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  • Title: Richard the Third (Quarto 1, 1597)
  • Editor: Adrian Kiernander

  • Copyright Internet Shakespeare Editions. This text may be freely used for educational, non-proift purposes; for all other uses contact the Coordinating Editor.
    Author: William Shakespeare
    Editor: Adrian Kiernander
    Peer Reviewed

    Richard the Third (Quarto 1, 1597)

    of Richard the third.
    I am his brother, and I loue him well:
    If you be hirde for meede, go backe againe,
    1060And I will send you to my brother Glocester,
    Who will reward you better for my life,
    Then Edward will for tydings of my death.
    2 You are deceiu'd, your brother Glocester hates you.
    1065Cla. Oh no, he loues me, and he holds me deare,
    Go you to him from me.
    Am. I, so we will.
    Cla. Tell him, when that our princely father Yorke,
    Blest his three sonnes with his victorious arme:
    1069.1And chargd vs from his soule, to loue each other,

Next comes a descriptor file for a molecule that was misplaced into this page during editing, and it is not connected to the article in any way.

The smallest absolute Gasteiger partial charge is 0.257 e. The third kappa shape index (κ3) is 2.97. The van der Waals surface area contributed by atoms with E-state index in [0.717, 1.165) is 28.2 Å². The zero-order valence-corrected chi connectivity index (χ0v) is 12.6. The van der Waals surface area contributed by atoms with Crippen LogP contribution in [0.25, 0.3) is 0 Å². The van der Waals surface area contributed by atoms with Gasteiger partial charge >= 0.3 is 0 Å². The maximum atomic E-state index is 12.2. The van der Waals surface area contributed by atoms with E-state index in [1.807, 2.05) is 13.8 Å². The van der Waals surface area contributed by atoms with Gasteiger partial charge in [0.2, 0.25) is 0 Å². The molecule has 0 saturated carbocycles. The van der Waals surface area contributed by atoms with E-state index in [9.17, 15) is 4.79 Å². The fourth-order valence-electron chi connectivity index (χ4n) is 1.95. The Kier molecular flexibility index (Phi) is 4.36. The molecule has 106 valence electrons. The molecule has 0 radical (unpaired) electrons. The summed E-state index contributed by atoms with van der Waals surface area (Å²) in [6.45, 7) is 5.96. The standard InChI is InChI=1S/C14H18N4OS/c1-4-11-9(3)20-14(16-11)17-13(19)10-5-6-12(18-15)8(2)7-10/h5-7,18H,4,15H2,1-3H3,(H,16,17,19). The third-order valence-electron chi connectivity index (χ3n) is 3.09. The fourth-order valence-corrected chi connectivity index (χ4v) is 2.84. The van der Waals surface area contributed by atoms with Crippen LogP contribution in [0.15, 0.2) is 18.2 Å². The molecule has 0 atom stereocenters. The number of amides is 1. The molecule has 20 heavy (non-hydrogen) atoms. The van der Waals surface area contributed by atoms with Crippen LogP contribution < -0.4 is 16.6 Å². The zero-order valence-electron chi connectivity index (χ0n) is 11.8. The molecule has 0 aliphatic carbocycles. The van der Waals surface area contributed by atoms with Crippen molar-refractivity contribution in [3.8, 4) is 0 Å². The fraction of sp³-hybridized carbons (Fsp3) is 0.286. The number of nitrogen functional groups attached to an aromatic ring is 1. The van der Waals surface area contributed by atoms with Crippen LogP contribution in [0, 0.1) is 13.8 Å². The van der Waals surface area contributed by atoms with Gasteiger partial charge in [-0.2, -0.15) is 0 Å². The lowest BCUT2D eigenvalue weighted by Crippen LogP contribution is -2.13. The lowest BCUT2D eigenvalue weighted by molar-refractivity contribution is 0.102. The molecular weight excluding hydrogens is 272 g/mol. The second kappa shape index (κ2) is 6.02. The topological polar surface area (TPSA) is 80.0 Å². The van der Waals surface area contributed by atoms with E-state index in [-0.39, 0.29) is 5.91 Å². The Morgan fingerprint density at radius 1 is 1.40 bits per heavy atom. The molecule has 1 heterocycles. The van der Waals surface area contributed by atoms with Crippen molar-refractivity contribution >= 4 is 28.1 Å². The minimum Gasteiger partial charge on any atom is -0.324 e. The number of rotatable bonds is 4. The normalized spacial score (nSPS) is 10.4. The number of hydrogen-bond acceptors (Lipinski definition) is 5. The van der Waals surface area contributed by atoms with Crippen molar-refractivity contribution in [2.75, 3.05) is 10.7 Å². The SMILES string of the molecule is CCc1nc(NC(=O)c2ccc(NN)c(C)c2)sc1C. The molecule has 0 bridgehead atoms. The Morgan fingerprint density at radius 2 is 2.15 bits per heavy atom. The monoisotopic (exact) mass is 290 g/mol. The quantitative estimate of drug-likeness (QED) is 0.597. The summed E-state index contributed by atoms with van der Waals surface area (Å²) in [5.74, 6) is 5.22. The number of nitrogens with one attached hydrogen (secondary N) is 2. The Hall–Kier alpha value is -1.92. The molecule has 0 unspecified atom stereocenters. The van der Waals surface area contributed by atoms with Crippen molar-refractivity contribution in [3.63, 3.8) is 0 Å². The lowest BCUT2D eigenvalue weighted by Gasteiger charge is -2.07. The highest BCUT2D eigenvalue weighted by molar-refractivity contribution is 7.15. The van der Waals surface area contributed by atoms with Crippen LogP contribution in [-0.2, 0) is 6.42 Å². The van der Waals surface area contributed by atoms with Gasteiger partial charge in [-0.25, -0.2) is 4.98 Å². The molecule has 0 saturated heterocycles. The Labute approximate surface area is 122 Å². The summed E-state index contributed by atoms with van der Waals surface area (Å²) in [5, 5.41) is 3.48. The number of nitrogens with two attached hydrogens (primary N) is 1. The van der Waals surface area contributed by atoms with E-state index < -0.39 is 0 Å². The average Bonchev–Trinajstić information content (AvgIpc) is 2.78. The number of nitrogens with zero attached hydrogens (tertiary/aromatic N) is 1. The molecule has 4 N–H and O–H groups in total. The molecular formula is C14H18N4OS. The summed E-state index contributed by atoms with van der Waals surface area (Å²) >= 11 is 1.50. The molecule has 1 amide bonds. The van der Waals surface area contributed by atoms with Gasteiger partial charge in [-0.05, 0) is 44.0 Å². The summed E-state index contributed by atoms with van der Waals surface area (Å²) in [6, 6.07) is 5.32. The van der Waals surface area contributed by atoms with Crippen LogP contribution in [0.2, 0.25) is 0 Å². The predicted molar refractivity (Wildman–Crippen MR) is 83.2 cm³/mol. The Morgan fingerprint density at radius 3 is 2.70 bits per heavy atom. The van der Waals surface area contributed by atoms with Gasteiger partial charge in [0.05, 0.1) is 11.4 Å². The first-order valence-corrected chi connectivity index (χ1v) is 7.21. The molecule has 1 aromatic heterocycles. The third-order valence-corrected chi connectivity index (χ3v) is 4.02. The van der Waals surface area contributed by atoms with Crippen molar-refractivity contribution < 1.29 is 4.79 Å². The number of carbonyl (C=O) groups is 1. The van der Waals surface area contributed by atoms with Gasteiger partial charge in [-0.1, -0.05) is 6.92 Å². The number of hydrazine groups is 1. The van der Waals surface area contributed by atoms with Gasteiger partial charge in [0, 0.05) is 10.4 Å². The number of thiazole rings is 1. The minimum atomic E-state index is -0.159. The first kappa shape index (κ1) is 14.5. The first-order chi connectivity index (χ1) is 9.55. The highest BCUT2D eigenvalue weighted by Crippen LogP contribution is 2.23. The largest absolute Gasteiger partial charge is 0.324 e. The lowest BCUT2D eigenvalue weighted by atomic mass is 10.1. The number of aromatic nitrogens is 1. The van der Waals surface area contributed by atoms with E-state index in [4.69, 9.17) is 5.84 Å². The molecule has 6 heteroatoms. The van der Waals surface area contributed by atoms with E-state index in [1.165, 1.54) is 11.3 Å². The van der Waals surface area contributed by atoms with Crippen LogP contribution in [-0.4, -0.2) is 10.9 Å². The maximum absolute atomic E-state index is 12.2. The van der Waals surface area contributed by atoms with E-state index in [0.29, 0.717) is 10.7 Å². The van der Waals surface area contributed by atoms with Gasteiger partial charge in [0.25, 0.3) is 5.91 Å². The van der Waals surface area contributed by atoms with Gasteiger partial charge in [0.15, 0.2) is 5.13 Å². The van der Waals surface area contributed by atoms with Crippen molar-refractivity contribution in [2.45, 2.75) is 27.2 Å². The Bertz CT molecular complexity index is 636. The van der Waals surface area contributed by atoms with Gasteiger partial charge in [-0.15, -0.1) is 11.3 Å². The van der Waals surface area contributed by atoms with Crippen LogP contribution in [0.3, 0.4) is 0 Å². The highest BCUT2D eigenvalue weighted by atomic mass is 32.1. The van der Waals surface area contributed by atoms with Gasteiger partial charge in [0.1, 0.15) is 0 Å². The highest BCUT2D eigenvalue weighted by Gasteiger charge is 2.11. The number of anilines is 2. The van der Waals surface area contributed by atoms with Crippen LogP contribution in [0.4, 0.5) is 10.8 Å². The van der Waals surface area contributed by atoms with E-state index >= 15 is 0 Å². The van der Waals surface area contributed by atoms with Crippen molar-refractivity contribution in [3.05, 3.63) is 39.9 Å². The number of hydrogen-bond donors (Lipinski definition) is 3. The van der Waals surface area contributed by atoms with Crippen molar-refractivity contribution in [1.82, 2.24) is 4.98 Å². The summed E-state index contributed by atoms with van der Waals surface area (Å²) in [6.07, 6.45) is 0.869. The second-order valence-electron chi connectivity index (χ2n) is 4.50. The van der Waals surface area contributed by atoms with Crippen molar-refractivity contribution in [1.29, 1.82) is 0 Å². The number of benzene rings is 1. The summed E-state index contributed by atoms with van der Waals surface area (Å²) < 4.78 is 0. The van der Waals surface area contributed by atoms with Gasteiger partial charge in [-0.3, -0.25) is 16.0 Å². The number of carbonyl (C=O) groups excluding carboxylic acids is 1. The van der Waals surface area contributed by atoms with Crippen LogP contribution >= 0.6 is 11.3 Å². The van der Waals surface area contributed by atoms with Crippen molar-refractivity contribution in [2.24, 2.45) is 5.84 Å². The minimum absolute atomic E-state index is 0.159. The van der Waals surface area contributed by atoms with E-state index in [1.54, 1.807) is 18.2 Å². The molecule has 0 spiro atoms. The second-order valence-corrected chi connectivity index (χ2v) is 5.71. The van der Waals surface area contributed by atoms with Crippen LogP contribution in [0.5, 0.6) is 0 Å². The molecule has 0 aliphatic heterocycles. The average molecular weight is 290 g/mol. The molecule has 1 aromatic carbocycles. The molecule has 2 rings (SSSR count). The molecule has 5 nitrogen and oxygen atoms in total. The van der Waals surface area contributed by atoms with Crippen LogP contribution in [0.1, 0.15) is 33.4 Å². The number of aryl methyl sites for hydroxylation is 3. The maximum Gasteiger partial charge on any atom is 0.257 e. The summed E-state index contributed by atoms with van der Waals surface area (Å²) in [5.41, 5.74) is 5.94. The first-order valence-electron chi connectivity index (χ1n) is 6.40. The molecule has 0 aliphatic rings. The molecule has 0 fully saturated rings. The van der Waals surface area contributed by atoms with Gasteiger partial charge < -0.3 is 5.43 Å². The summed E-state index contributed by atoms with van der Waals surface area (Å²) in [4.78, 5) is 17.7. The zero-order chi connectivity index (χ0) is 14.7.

1070He little thought of this deuided friendship.
    Bid Glocester thinke of this, and he will weepe.
    Am. I, milstones as he lessond vs to weepe.
    Cla. O doe not slaunder him for he is kind.
    1 Right as snow in haruest, thou deceiu'st thy selfe,
    Tis he hath sent vs hither now to slaughter thee.
    Cla. It cannot be, for when I parted with him,
    He hugd me in his armes, and swore with sobs,
    That he would labour my deliuery.
    10802 Why so he doth, now he deliuers thee,
    From this worlds thraldome, to the ioies of heauen,
    1 Makes peace with God, for you must die my Lo:
    Cla. Hast thou that holy feeling in thy soule,
    To counsell me to make my peace with God;
    1085And art thou yet to thy owne soule so blinde,
    That thou wilt war with God, by murdring me?
    Ah sirs, consider, he that set you on
    To doe this deede, will hate you for this deede.
    2 What shall we doe?
    1090Cla. Relent, and saue your soules.
    1 Relent, tis cowardly and womanish.
    Cla. Not to relent, is beastly, sauage, diuelish,
    My friend, I spie some pitty in thy lookes:
    Oh if thy eye be not a flatterer,
    1100Come thou on my side, and intreat for me,
    A begging Prince, what begger pitties not?
    D3 1 I